- I went to a weed dinner party in NYC and ate three courses of food that got me high.
- The Korean fried chicken, cucumbers, and doughnut holes were all infused with THC olive oil.
- To my surprise, the oil didn’t negatively affect the flavors of each dish.
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New York state legalized cannabis on March 31, making it the 15th state to do so. Though New Yorkers over the age of 21 can legally possess and smoke marijuana, sales are still illegal and not expected to start until mid-to-late 2022.
Recently, I bought a $200 ticket to a dinner party with a prix fixe menu-for-two. Of the seven courses on the menu, three of them were infused with tetrahydrocannabinol (THC), the psychoactive component in the cannabis plant — yes, the part that makes you feel “high” when you consume it.
Jae Lee, chef and owner of Nowon, told Insider he thinks incorporating THC into menus will become more common as sales become legal. Rather than waiting to follow in others’ footsteps, he wanted to lead the way.
“I wanted to start this movement,” Lee said. “I wanted to do it because I really believe in it and I don’t want to be secretive about it.”
So, Lee partnered with CBD and THC company Drip Lab to create a night of celebrating weed and the different ways it can be used in the culinary world. To my surprise and delight, the robust flavors of Lee’s food weren’t compromised at all.
Chef Lee’s Korean fried chicken.
I thought THC would compromise the flavor — it didn’t
I’ve tried different edible cannabidiol (CBD) products — different brands of flavored gummy candies and liquid drops — and each time I was met with the same bad aftertaste. It’s this somewhat chemically, somewhat earthy breath that comes back at you and fills your mouth, coating your palate with unpleasantness regardless of whatever delicious flavor the candy packaging promised.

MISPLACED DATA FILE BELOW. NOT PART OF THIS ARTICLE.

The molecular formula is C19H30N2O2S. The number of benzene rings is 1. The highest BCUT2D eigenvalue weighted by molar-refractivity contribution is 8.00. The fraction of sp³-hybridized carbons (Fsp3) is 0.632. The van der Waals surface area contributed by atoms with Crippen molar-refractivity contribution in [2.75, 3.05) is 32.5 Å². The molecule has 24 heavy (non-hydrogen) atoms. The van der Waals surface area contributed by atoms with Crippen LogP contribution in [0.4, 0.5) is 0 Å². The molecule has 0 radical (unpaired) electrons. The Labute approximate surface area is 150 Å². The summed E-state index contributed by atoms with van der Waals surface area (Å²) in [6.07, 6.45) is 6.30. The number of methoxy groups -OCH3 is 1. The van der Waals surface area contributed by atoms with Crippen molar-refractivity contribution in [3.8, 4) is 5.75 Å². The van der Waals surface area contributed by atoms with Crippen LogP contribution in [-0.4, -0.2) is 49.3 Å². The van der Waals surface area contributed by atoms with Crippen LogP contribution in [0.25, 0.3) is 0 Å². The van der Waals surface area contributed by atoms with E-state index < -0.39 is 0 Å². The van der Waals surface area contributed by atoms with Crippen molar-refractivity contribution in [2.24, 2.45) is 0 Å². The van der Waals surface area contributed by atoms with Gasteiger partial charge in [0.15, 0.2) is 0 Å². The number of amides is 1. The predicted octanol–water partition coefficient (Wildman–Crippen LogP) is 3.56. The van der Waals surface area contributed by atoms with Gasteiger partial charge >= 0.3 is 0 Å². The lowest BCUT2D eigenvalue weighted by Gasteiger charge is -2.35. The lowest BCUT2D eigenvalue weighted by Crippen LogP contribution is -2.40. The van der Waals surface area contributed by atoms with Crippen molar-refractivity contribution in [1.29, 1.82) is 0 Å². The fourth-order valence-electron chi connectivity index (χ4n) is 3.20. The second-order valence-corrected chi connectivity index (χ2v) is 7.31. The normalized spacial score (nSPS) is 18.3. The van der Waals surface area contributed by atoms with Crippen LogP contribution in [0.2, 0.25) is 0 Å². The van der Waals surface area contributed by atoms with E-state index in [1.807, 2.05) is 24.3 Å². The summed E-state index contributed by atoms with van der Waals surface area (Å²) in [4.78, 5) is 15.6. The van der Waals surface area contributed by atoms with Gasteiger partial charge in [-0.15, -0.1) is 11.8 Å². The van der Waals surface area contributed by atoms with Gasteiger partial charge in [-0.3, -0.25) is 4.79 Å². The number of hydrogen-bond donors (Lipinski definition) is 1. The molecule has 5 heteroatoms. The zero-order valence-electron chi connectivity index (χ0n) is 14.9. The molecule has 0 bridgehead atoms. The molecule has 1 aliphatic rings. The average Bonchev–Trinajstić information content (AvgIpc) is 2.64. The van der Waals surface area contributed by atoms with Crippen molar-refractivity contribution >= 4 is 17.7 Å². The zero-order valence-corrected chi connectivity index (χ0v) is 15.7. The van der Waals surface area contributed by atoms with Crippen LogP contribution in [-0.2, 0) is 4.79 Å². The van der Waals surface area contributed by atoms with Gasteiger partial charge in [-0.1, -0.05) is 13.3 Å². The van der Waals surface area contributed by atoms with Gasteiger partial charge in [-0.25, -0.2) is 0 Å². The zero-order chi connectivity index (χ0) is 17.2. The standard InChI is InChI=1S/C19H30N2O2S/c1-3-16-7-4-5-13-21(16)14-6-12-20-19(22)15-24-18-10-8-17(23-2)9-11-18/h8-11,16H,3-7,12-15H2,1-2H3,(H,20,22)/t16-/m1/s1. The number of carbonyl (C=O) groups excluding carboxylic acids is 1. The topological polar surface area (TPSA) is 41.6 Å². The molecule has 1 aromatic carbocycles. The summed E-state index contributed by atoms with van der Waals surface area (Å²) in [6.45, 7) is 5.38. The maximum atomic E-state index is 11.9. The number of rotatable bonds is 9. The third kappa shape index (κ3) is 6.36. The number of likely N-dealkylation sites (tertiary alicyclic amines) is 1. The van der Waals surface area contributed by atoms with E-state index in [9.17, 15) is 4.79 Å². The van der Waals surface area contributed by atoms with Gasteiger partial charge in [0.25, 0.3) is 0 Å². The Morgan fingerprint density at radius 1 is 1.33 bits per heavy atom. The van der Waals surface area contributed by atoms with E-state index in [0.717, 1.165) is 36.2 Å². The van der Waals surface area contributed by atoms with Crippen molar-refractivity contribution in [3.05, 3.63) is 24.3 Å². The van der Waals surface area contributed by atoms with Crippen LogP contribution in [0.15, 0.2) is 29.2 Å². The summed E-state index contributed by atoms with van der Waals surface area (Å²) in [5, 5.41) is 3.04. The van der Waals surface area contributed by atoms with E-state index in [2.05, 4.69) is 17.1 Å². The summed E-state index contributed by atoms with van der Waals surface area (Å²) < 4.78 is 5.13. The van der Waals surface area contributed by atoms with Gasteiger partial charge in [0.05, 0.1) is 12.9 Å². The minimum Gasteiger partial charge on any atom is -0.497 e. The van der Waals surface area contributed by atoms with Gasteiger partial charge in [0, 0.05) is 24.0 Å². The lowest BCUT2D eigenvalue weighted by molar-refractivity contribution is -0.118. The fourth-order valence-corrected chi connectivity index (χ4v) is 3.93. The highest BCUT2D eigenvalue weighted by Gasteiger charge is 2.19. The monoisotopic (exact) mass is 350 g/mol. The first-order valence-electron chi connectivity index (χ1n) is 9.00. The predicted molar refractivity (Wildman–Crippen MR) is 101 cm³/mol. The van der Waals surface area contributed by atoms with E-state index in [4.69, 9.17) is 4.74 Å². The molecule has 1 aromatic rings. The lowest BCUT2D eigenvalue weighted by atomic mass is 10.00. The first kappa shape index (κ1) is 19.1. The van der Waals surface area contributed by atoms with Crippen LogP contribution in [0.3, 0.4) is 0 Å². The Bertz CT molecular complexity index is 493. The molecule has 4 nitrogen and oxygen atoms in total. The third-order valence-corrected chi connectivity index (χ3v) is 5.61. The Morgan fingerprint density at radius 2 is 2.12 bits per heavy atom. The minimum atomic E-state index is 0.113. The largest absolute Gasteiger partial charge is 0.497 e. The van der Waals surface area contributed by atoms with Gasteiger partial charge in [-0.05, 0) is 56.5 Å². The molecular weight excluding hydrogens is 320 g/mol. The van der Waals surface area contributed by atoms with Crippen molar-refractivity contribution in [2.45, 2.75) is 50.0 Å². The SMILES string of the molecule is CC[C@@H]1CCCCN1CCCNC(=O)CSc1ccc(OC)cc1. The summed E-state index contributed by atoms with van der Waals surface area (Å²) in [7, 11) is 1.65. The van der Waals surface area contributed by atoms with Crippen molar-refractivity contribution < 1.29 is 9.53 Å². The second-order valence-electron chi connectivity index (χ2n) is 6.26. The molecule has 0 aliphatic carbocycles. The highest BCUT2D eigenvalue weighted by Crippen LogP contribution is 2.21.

Because of that experience, I expected the THC to also take over the flavor profile of Lee’s food. Thankfully, I was wrong.
The chef was working with THC in the form of olive oil. The oil was infused to the amount of 10 milligrams of THC per teaspoon. Rather than cooking the oil, he used it to finish three of the seven dishes sent out to diners.
You can see the THC olive oil left on the plate (right) after I ate all the cucumbers (left).
First, I tried it drizzled on top of cucumbers. I was able to taste the oil in the same way that I’d taste a finishing oil used on soups or slices of fresh mozzarella. The flavors were robust and rich with all the nuttiness of great olive oil, and none of the strangeness of a CBD product.
When it came to the Korean fried chicken, I didn’t taste the oil at all, just the crunchy texture and bright flavors of the dish that I’ve tasted before sans THC.
The last course of infused food was dessert: doughnut holes.
Rather than drizzling the oil on top of the confections, Lee filled a plastic dropper with 1/2 teaspoon of it and stuck it in the top of the doughnut as if administering an injection.
Chef Lee’s Yuja doughnut holes with a THC oil-filled bulb.
The savoriness of the oil complemented the acidity and strong citrus flavor of the Yuja (the star flavor in Lee’s doughnut holes) beautifully. This was the one dish where the flavor of the oil actually made a difference in the overall taste, but it was a welcome addition — think olive oil cake flavored with a citrus curd on top.
Overall, I was impressed with how seamlessly Chef Lee married the cannabis to his carefully created food.
Razo, co-founder of the Drip Lab, told Insider that he’s gotten calls from other chefs around New York City wanting to host similar dinner parties at their own restaurants. Experiencing Lee’s ingenuity first-hand made me excited to see what other chefs come up with next.
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